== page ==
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Poxel’s shift to new therapeutic areas may be necessary despite Japan’s approval for its diabetes drug. Twymeeg looks set to be hamstrung by placebo-controlled studies without outcomes data.
The subdued number of acquisitions of biotech by big pharma has more than one cause. The structural improvement of the process of drug discovery and development at big pharma is the main one.
Intellia’s announcement of the first in vitro gene editing proof of principle sent shockwaves through the life science investment space. But are there still many known unknowns.
The pharmaceutical sector is often unfairly demonized in the drug pricing debate. Other participants exploit the complex US health care system almost with impunity.
Biogen’s recent contentious approval put the cat amongst the pigeons in the debate on surrogate markers as a basis for accelerated approval. The history of such approvals goes back to the last century.
Factors in addition to the rejuvenation of pharmaceutical revenues and biotechnology product failures are likely to pull in opposite directions at the sector’s recovery from the pandemic.
Revenues are still elusive for a surprising number of the novel drugs approved by the FDA five years ago. Emergent safety issues and confirmatory clinical trial failures were less common than lack of competitiveness as the main reason for revenue weakness.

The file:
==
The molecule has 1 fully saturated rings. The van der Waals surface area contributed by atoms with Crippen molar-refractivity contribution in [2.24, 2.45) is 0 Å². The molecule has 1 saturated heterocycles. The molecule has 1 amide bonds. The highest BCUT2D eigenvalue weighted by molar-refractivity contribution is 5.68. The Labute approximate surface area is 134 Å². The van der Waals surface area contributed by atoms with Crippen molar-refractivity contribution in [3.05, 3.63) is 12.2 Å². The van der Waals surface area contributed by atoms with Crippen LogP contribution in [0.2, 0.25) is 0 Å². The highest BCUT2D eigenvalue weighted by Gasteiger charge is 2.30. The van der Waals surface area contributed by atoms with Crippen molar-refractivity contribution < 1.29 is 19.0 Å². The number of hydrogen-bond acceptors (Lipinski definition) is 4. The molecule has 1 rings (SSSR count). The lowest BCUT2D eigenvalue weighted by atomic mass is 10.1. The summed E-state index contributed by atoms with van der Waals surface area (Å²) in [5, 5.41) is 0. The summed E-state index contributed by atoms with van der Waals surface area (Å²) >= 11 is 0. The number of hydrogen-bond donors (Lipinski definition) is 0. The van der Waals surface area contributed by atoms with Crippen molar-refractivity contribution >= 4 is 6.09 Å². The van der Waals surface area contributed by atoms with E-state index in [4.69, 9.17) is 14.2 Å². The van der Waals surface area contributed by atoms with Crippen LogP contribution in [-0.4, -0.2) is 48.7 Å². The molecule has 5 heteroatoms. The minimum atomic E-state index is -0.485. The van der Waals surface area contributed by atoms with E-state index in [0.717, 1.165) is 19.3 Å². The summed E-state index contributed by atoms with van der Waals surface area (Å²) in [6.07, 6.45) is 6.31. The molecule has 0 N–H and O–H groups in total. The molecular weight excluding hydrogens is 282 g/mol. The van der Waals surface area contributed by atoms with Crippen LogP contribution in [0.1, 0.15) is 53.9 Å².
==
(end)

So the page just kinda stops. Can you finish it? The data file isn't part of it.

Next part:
Veklury rescued Gilead’s weak underlying first-quarter performance. But the pandemic and its associated behavioral effects, as well as patent expiries, will continue to drag.
Recently launched branded drugs prescribed by specialist physicians and marketed by smaller commercial-stage biotech companies remain in the eye of the pandemic storm.
Influenza and pneumococcal vaccine sales were initially strong at the start of the pandemic. Recent weak revenues for travel, childhood and premium vaccines could raise population immunity concerns, however.
An early high for Pfizer with its strong first-quarter results was followed by patent waiver worries. At the other end of the spectrum, Esperion reminded us of the challenges in making a commercial success as a small biopharma firm in the pandemic.
Novartis’s comparatively anemic revenue growth and Lilly’s sales shortfall suggest that hopes for an immediate sector recovery from the pandemic are premature.
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